Hi there, my family put a bird feeder in our backyard this winter and we have enjoyed watching the birds (and squirrels) that visit. The last few days have been unseasonably warm and all of the snow has melted in our neighborhood. My husband filled the bird feeder yesterday and this sparked a good-natured disagreement about feeding our birds. Can you help?
I told my husband that because the weather was so nice, I wouldn't have put seed in the feeder. My reasoning being that without snow or rain that the bird would be able to find their own sources of food. We make food available when it is scarce naturally. (Plus, birdseed can get expensive, especially when the squirrels are raiding the feeder too!)My husband, on the other hand, thinks that the birds come to rely on our birdfeeder and we must keep it filled for them. Can you tell us which is the correct approach? Thanks so much for your time. AG
If you were ever thinking about bird feeding, January and February are actually the months that a backyard bird feeder can make a difference.
Typically, feeders serve as a supplemental source of food for birds in your yard. Fruit and nut bearing bushes and trees supply a natural food source as well as native flowers, such as coneflowers, black eyed Susan’s, and cosmos that are allowed to go to seed and stand through the winter. In the last couple months of winter the natural sources have gradually become more and more scarce and birds may switch to utilizing feeders to survive from day to day.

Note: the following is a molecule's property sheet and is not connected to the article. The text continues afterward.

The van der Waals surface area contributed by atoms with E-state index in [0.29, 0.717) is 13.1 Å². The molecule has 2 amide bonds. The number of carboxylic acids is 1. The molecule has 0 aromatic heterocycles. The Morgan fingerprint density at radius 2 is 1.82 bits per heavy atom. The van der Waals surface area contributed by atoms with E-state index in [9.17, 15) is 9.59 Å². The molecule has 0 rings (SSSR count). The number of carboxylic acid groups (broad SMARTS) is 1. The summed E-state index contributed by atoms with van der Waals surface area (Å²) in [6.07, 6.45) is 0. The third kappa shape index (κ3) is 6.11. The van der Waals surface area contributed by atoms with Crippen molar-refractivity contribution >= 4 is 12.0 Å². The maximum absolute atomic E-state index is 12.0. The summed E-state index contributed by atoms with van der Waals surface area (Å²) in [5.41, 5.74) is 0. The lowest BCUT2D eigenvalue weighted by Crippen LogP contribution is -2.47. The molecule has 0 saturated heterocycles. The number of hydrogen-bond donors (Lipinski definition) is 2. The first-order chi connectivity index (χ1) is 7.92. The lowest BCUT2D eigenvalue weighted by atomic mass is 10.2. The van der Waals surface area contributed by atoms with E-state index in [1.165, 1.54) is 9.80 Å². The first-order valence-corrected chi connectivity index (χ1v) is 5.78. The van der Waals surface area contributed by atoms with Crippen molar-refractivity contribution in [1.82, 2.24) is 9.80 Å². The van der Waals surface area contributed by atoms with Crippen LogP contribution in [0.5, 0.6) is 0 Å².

In fact February is designated National Bird Feeding Month because it's one of the most difficult months in the U.S. for birds to survive in the wild. In mid-Michigan the plants are still dormant and haven’t begun to produce new food for the birds and the bugs are still scarce.
Also, low temperatures force birds to burn up to 10% of their body weight in stored fat each night to stay warm, and this fat must be replaced every day.
Be sure to keep your feeders filled with the high-energy, high-fat foods that provide your birds with the crucial nutrition they need to survive. Studies indicate that Black-Oil Sunflower, Fine and Medium Sunflower Chips, Peanuts, White Proso Millet, Safflower, and Nyjer® Thistle are among the most preferred seed types. Please don’t waste your money on cheap seed. Cheap filler grains like oats, wheat and milo decrease the price per pound of a mix but aren't eaten by the birds and are left to rot on the ground.
And don't forget the Suet. It is the most concentrated source of energy you can offer wild birds. Our Suet is made with only the highest quality processed beef kidney fat. Special processes remove impurities that cause low melting points and spoilage problems.
Backyard bird feeding is an entertaining and educational pastime that can be enjoyed by children and adults. It provides a needed stress relief and brings families together. There is no designated time to feed the birds. Most people feed year round.
They watch the birds in the winter to brighten the long, dark, dreary days, and then watch the beautiful migratory birds that come in the spring all excited for nesting. Next comes watching the baby birds at the feeders demanding food from parents and finally the large variety of birds that gather after nesting to make the long journey south or to bulk up for winter again. Currently one third of the U.S. populations feed the birds in their yards.
Consider that the average wild bird weighs less than two nickels and you’ll realize that the winter can be a very punishing time for your backyard friends. Birds that come at dusk on a cold evening are hungry, and it's nice to make sure that they always find something to eat.